Communities: Water – Crucial for Healthy Communities and Ecosystems
The nation's coastal communities share the need for freshwater with the rivers and estuaries that are found throughout the community landscape. These communities rely upon freshwater for many uses, including drinking water, industry, irrigation, and power generation. Coastal rivers and estuaries depend on continuous inputs of clean freshwater, a fundamental resource necessary to sustain healthy coastal habitats and economically important fish and shellfish. As our nation's coastal population increases and a changing climate potentially alters rainfall and drought patterns in coastal watersheds, we must carefully balance competing demands for a limited supply of freshwater.
Percent of the total water used in Coastal Watershed Counties that is freshwater (compared to 99% for noncoastal counties).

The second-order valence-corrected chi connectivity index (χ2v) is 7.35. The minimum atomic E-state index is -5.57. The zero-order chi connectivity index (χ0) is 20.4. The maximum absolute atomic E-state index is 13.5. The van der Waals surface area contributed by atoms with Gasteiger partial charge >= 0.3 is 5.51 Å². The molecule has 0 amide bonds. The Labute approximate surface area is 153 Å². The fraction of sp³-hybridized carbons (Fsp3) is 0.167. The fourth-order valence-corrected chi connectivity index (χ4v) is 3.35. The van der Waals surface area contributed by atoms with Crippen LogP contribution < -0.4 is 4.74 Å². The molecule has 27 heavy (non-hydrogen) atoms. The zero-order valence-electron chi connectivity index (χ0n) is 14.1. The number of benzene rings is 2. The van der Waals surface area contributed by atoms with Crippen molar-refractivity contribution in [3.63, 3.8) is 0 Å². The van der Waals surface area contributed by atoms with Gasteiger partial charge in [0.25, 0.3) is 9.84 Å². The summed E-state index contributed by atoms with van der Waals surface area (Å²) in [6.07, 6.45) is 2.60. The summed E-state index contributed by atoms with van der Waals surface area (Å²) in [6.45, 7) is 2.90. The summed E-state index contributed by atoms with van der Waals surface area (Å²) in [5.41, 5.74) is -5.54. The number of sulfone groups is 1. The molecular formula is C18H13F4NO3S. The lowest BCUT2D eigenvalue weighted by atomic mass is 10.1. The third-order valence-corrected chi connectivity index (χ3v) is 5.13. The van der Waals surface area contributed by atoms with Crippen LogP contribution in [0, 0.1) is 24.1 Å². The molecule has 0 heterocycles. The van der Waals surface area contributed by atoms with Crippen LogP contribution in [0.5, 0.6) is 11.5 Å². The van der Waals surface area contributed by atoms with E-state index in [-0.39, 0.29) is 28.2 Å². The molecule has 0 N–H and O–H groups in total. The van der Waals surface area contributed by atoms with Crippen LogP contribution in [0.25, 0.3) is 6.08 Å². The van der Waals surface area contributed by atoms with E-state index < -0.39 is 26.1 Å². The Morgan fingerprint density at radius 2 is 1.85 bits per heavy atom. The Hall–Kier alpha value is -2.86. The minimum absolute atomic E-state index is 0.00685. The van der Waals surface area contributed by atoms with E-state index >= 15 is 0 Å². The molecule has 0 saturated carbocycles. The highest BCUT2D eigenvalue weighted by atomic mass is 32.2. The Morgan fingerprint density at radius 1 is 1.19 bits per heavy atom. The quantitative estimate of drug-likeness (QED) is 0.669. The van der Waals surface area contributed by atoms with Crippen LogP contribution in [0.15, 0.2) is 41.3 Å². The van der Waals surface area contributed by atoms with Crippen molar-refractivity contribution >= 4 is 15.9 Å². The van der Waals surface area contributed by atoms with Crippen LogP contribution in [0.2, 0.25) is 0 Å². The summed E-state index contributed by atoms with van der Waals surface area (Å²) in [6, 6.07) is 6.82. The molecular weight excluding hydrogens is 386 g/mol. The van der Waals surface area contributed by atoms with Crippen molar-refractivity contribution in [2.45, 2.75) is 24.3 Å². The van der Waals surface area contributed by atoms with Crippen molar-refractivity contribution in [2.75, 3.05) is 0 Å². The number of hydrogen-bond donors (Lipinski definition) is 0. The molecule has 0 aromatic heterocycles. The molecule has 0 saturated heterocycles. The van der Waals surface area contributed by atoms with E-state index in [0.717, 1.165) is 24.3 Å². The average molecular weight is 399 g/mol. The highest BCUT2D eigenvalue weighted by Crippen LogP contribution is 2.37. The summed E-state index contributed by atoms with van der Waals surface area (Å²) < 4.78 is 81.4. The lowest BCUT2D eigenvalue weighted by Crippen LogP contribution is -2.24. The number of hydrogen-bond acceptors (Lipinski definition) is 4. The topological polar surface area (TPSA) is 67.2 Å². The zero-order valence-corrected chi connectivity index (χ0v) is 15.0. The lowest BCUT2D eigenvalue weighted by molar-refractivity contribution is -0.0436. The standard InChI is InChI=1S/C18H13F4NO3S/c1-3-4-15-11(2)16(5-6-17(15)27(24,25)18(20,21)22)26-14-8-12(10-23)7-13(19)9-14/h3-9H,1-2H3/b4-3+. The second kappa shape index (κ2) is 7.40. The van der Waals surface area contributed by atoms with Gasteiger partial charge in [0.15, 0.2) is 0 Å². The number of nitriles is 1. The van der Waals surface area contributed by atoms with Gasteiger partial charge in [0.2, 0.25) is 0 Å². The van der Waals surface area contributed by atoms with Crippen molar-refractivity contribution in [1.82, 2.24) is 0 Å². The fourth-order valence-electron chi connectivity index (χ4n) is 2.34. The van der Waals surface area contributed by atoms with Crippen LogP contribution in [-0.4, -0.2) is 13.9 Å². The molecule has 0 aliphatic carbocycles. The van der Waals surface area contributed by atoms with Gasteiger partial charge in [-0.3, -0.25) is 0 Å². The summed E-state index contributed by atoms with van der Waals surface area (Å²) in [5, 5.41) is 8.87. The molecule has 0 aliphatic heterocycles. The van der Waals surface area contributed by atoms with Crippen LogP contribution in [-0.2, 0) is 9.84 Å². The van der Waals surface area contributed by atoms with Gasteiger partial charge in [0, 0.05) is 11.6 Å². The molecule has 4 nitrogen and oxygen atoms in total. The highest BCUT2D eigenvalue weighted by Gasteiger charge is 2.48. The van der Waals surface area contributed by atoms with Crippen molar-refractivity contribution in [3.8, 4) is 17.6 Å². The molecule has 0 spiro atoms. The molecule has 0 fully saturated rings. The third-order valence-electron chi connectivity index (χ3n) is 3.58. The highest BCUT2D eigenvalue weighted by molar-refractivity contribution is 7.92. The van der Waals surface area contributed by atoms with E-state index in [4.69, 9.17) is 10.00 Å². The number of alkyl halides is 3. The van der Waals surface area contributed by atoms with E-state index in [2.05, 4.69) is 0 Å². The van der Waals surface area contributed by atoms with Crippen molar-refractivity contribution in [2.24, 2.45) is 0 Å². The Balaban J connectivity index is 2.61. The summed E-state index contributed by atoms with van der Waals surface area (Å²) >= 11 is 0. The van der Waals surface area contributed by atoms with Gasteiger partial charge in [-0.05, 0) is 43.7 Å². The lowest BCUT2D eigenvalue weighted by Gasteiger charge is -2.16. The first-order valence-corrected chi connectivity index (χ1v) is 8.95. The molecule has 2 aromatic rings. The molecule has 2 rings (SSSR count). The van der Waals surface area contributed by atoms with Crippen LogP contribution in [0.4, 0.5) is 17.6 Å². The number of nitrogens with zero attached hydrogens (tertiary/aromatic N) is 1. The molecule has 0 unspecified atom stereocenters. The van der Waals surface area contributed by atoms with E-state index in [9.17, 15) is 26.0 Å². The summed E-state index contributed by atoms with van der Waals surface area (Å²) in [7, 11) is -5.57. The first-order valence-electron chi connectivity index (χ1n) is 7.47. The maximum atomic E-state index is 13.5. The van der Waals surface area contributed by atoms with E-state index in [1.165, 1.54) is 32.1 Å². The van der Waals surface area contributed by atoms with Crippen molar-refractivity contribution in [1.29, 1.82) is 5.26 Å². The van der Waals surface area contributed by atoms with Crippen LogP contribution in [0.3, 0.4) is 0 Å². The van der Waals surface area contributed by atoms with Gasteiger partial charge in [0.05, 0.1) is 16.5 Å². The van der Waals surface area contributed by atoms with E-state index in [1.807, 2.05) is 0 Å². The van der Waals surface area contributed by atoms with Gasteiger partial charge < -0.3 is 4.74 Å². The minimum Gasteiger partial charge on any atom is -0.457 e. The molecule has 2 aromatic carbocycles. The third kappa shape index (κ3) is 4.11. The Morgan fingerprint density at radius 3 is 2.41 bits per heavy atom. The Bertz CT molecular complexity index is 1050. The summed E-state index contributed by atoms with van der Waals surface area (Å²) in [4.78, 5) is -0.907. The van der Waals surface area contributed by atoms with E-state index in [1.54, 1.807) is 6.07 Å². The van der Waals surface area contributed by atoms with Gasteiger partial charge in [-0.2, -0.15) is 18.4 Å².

Percent of the total fresh water used in Coastal Watershed Counties that is from surface water (compared to 75% for noncoastal counties).
- 156 gallons
Daily per capita water use among water suppliers in Coastal Watershed Counties (compared to 191 gal for noncoastal counties).
Source: U.S. Geological Survey: Water Use in the United States, 2009
Note: Guam, American Samoa, and the Commonwealth of the Northern Mariana Islands are not included in this dataset.
About this Topic
This data set, provided by the U.S. Geological Survey, provides data on water uses and water sources during the period from 1985 to 2005 in the combined Coastal Watershed County area of each state. Water uses are broken down by sector: thermoelectric, public supply, irrigation, industrial, mining, domestic, livestock, and aquaculture. In 2005, the largest user of water along the coasts was the thermoelectric power industry, accounting for 67 percent (105,615 million gallons/day) of all water used. Public supply and irrigation were the next two largest users at 14 and 8.5 percent, respectively. Sources of water were fresh surface water (51%), fresh ground water (11%), saline surface water (37%), saline ground water (1%). There are two Case Studies presented for this topic; Saltwater Intrusion Puts Drinking Water at Risk and Texas Bays and Estuaries: A Freshwater Destination.
U.S. Geological Survey Water Use in the United States